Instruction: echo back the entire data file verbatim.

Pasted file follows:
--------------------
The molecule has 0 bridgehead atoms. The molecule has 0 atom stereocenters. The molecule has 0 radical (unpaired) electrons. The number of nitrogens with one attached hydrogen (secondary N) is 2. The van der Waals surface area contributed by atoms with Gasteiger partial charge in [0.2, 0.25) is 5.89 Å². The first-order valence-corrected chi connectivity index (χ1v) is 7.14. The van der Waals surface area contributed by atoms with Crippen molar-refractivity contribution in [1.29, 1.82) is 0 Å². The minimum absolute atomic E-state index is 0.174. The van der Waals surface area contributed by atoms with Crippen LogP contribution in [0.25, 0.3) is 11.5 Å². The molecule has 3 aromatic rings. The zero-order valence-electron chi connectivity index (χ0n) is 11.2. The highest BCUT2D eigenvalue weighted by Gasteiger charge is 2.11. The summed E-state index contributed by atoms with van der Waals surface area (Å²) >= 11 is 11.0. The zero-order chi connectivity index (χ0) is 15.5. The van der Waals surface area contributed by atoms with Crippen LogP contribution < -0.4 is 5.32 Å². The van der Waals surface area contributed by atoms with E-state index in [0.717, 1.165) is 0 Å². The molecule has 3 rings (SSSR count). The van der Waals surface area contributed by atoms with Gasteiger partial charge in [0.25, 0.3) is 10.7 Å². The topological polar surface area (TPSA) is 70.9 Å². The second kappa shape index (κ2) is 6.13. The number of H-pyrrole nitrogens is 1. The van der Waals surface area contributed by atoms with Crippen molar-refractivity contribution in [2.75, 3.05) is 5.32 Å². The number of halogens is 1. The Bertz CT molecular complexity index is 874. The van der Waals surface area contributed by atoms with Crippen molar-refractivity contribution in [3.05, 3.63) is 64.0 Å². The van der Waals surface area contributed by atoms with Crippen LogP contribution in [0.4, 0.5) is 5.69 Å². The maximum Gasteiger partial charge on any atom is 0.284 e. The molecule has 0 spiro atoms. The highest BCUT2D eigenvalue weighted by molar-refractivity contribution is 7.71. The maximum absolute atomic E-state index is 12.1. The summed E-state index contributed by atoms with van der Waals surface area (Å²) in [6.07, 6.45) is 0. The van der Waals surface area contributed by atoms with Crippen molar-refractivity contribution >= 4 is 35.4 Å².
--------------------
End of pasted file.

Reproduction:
The molecule has 0 bridgehead atoms. The molecule has 0 atom stereocenters. The molecule has 0 radical (unpaired) electrons. The number of nitrogens with one attached hydrogen (secondary N) is 2. The van der Waals surface area contributed by atoms with Gasteiger partial charge in [0.2, 0.25) is 5.89 Å². The first-order valence-corrected chi connectivity index (χ1v) is 7.14. The van der Waals surface area contributed by atoms with Crippen molar-refractivity contribution in [1.29, 1.82) is 0 Å². The minimum absolute atomic E-state index is 0.174. The van der Waals surface area contributed by atoms with Crippen LogP contribution in [0.25, 0.3) is 11.5 Å². The molecule has 3 aromatic rings. The zero-order valence-electron chi connectivity index (χ0n) is 11.2. The highest BCUT2D eigenvalue weighted by Gasteiger charge is 2.11. The summed E-state index contributed by atoms with van der Waals surface area (Å²) >= 11 is 11.0. The zero-order chi connectivity index (χ0) is 15.5. The van der Waals surface area contributed by atoms with Crippen LogP contribution < -0.4 is 5.32 Å². The van der Waals surface area contributed by atoms with E-state index in [0.717, 1.165) is 0 Å². The molecule has 3 rings (SSSR count). The van der Waals surface area contributed by atoms with Gasteiger partial charge in [0.25, 0.3) is 10.7 Å². The topological polar surface area (TPSA) is 70.9 Å². The second kappa shape index (κ2) is 6.13. The number of H-pyrrole nitrogens is 1. The van der Waals surface area contributed by atoms with Crippen molar-refractivity contribution in [2.75, 3.05) is 5.32 Å². The number of halogens is 1. The Bertz CT molecular complexity index is 874. The van der Waals surface area contributed by atoms with Crippen molar-refractivity contribution in [3.05, 3.63) is 64.0 Å². The van der Waals surface area contributed by atoms with Crippen LogP contribution in [0.4, 0.5) is 5.69 Å². The maximum Gasteiger partial charge on any atom is 0.284 e. The molecule has 0 spiro atoms. The highest BCUT2D eigenvalue weighted by molar-refractivity contribution is 7.71. The maximum absolute atomic E-state index is 12.1. The summed E-state index contributed by atoms with van der Waals surface area (Å²) in [6.07, 6.45) is 0. The van der Waals surface area contributed by atoms with Crippen molar-refractivity contribution >= 4 is 35.4 Å².